Gadsden State offers program for Zebrafish testing studies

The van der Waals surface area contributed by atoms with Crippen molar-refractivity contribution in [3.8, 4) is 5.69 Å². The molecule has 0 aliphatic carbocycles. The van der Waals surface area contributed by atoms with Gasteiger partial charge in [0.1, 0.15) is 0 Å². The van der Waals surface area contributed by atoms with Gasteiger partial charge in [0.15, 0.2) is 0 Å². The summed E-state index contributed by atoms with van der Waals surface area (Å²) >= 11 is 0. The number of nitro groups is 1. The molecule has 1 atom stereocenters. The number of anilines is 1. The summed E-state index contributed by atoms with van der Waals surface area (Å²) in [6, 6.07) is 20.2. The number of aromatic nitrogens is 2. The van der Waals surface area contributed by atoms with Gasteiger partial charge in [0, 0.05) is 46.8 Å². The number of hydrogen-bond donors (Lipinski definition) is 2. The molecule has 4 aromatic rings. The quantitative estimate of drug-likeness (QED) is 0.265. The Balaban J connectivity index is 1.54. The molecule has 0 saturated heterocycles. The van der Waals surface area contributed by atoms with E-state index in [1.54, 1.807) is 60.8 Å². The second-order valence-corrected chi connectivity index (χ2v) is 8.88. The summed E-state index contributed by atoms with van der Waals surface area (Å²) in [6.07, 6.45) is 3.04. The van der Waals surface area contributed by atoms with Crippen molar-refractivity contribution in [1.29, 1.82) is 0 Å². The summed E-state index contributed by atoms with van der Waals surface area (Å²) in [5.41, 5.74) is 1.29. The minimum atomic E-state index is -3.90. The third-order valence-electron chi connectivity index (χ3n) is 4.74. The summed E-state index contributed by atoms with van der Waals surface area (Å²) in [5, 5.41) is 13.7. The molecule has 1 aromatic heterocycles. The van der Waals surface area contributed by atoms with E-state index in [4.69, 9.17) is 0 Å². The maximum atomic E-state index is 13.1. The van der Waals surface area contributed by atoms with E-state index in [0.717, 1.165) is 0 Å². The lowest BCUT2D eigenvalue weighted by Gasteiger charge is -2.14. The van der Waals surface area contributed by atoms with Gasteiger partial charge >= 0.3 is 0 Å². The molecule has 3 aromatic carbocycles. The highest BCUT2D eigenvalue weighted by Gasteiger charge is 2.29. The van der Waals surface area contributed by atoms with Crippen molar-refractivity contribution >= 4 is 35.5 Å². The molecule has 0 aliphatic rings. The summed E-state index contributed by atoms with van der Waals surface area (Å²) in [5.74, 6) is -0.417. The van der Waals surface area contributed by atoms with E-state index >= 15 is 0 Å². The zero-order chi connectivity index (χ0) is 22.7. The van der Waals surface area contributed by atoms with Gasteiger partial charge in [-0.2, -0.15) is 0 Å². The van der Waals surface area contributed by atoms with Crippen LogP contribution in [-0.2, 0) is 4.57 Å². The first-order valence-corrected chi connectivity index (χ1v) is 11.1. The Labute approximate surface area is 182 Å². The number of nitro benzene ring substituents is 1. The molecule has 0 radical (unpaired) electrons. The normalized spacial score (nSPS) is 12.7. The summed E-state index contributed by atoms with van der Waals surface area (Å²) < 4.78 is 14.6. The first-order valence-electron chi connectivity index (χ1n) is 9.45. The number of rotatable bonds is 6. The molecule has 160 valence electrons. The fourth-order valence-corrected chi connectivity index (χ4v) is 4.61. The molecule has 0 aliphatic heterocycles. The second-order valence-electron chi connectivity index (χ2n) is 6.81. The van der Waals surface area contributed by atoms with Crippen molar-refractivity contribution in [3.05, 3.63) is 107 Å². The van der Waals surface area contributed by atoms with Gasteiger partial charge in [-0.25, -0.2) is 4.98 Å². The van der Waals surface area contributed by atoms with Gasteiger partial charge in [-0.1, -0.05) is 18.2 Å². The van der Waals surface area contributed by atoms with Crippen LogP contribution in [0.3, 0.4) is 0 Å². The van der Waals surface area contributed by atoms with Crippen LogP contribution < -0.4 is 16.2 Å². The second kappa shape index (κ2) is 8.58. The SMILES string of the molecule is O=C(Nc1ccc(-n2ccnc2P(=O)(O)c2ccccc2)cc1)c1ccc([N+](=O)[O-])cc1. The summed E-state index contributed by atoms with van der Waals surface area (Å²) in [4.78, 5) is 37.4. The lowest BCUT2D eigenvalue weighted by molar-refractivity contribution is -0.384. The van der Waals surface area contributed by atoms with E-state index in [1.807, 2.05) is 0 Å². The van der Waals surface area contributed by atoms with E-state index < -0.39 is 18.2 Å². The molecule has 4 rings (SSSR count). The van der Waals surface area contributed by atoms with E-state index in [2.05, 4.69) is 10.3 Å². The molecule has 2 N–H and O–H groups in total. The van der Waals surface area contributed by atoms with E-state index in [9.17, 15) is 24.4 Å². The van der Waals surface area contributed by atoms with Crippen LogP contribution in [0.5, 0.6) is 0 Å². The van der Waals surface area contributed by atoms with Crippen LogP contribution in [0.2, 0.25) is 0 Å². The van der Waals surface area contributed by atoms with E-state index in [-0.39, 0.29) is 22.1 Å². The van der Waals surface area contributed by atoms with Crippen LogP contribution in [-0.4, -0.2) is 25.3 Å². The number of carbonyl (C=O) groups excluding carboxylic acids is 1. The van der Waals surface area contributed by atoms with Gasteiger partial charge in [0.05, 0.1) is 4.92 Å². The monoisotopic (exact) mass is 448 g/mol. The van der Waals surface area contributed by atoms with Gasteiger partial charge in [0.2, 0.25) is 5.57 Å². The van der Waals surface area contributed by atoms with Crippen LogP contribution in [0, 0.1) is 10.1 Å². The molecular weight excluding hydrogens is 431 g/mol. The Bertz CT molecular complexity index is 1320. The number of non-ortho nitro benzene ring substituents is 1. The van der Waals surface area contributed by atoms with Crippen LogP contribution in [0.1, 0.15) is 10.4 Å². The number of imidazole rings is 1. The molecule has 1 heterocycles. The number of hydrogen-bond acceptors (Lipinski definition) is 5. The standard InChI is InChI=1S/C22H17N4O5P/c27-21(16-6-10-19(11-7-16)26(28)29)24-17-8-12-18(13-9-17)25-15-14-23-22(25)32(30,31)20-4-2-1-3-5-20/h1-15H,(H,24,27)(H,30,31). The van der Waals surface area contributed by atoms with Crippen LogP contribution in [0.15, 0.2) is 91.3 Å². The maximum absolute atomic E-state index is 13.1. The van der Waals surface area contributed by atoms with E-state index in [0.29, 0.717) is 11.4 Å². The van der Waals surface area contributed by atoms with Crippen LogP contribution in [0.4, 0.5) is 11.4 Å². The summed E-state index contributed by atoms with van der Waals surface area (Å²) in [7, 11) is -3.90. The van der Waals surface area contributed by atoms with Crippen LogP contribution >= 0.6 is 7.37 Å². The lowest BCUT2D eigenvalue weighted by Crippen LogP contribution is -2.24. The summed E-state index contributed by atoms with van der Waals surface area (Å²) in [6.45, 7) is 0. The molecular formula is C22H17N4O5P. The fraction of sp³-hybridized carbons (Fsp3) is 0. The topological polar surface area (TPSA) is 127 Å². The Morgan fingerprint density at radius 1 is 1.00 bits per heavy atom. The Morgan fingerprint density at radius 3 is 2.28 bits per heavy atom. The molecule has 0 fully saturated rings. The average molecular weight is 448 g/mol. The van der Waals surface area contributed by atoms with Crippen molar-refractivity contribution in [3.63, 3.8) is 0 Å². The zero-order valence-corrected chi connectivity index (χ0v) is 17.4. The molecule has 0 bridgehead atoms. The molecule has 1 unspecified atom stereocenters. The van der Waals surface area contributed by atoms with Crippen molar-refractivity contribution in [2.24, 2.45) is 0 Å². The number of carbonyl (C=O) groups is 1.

Cures for cancer, and any other illnesses come out of research. For years, rats and moneys have been used in laboratories. Now, some researchers are instead using the Zebrafish.{} Wednesday through Friday, dozens of researchers from across the country have gathered at Gadsden State Community College to learn more about what the Zebrafish offers. This is the first "hands-on" workshop for Zebrafish training in the nation. Zebrafish are being used more widely in research efforts because they are less expensive and reproduce much faster than mice or rats. Perhaps most important, the testing done on these fish can help lead to cures for genetic diseases, including birth defects and all cancers. "This is a first, this is the only facility in the world that is doing this," says{}Hugh Hammer, program coordinator for the aquaculture department.{} Hammer knows Zebrafish are in high demand for biomedical research.{} "Fish are the fastest growing research model next to mice and are used for more procedures more than any other animal except for mice for biomedical research,"{}says Hammer.That fact prompted the creation of the Zebrafish husbandry education program."All the biomedical mechanisms are the same, all the biochemical mechanisms all work the same,"{}Hammer says.{}"There are a lot of advantages, because they lay their eggs externally, it's a lot easier to do genetic work with embryos. They can do what they call micro injections where they take an embryo that was fertilized this morning and they can inject dna they can insert genes or delete genes into those fish immediately."One of the co-sponsors of this program is UAB. Susan Farmer serves as co-director of UAB's Zebrafish facility.{} Farmer explains, "This has been something that the Zebrafish research community has been asking for, for the last ten years now."As{}part of the three day workshop at Gadsden State, participants work in small groups, rotating through different stations. These stations focus on topics including, spawning, water chemistry, cleaning and disinfection. Dr. George Sanders is one of the guest lecturers.{}He made the trip to Gadsden from the University of Washington in Seattle.{} Sanders says, "The key is that we want to make sure that we can help standardize how it's cared for and reared, so that the results people are having in different labs are similar. So, part of this is tied to that."The popularity of this program is so high that they are already looking at planning another one for next year. They're still working on an online course.{}